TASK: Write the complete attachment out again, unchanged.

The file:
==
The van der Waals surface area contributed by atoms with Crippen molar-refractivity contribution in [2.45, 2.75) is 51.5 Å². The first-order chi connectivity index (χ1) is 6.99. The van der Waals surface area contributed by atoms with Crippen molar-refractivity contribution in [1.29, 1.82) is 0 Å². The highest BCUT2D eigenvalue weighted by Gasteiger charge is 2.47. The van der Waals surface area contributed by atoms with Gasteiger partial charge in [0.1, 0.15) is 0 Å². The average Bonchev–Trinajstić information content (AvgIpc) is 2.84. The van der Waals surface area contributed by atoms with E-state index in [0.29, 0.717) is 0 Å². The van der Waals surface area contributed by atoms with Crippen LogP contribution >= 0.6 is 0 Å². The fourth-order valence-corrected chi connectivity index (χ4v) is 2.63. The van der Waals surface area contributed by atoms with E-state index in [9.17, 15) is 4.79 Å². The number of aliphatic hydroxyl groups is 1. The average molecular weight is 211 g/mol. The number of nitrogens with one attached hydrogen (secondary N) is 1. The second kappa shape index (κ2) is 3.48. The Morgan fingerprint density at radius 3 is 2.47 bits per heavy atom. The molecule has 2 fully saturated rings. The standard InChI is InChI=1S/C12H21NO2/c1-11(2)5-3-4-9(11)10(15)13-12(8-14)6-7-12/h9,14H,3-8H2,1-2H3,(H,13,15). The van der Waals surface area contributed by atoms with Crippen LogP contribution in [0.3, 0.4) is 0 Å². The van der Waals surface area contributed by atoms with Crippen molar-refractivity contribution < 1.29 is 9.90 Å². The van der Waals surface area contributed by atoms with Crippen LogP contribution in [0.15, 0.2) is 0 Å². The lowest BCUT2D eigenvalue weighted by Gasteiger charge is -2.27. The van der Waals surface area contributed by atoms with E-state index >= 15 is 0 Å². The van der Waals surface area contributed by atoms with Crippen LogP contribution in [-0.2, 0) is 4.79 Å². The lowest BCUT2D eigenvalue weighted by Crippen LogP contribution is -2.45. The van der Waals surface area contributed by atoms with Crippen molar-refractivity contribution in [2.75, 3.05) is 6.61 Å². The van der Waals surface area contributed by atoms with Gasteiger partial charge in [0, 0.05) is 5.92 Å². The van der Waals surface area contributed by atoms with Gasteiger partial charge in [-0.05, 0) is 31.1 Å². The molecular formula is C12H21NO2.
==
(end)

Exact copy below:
The van der Waals surface area contributed by atoms with Crippen molar-refractivity contribution in [2.45, 2.75) is 51.5 Å². The first-order chi connectivity index (χ1) is 6.99. The van der Waals surface area contributed by atoms with Crippen molar-refractivity contribution in [1.29, 1.82) is 0 Å². The highest BCUT2D eigenvalue weighted by Gasteiger charge is 2.47. The van der Waals surface area contributed by atoms with Gasteiger partial charge in [0.1, 0.15) is 0 Å². The average Bonchev–Trinajstić information content (AvgIpc) is 2.84. The van der Waals surface area contributed by atoms with E-state index in [0.29, 0.717) is 0 Å². The van der Waals surface area contributed by atoms with Crippen LogP contribution >= 0.6 is 0 Å². The fourth-order valence-corrected chi connectivity index (χ4v) is 2.63. The van der Waals surface area contributed by atoms with E-state index in [9.17, 15) is 4.79 Å². The number of aliphatic hydroxyl groups is 1. The average molecular weight is 211 g/mol. The number of nitrogens with one attached hydrogen (secondary N) is 1. The second kappa shape index (κ2) is 3.48. The Morgan fingerprint density at radius 3 is 2.47 bits per heavy atom. The molecule has 2 fully saturated rings. The standard InChI is InChI=1S/C12H21NO2/c1-11(2)5-3-4-9(11)10(15)13-12(8-14)6-7-12/h9,14H,3-8H2,1-2H3,(H,13,15). The van der Waals surface area contributed by atoms with Crippen LogP contribution in [0.3, 0.4) is 0 Å². The van der Waals surface area contributed by atoms with Crippen molar-refractivity contribution < 1.29 is 9.90 Å². The van der Waals surface area contributed by atoms with Crippen LogP contribution in [0.15, 0.2) is 0 Å². The lowest BCUT2D eigenvalue weighted by Gasteiger charge is -2.27. The van der Waals surface area contributed by atoms with E-state index >= 15 is 0 Å². The van der Waals surface area contributed by atoms with Crippen LogP contribution in [-0.2, 0) is 4.79 Å². The lowest BCUT2D eigenvalue weighted by Crippen LogP contribution is -2.45. The van der Waals surface area contributed by atoms with Crippen molar-refractivity contribution in [2.75, 3.05) is 6.61 Å². The van der Waals surface area contributed by atoms with Gasteiger partial charge in [0, 0.05) is 5.92 Å². The van der Waals surface area contributed by atoms with Gasteiger partial charge in [-0.05, 0) is 31.1 Å². The molecular formula is C12H21NO2.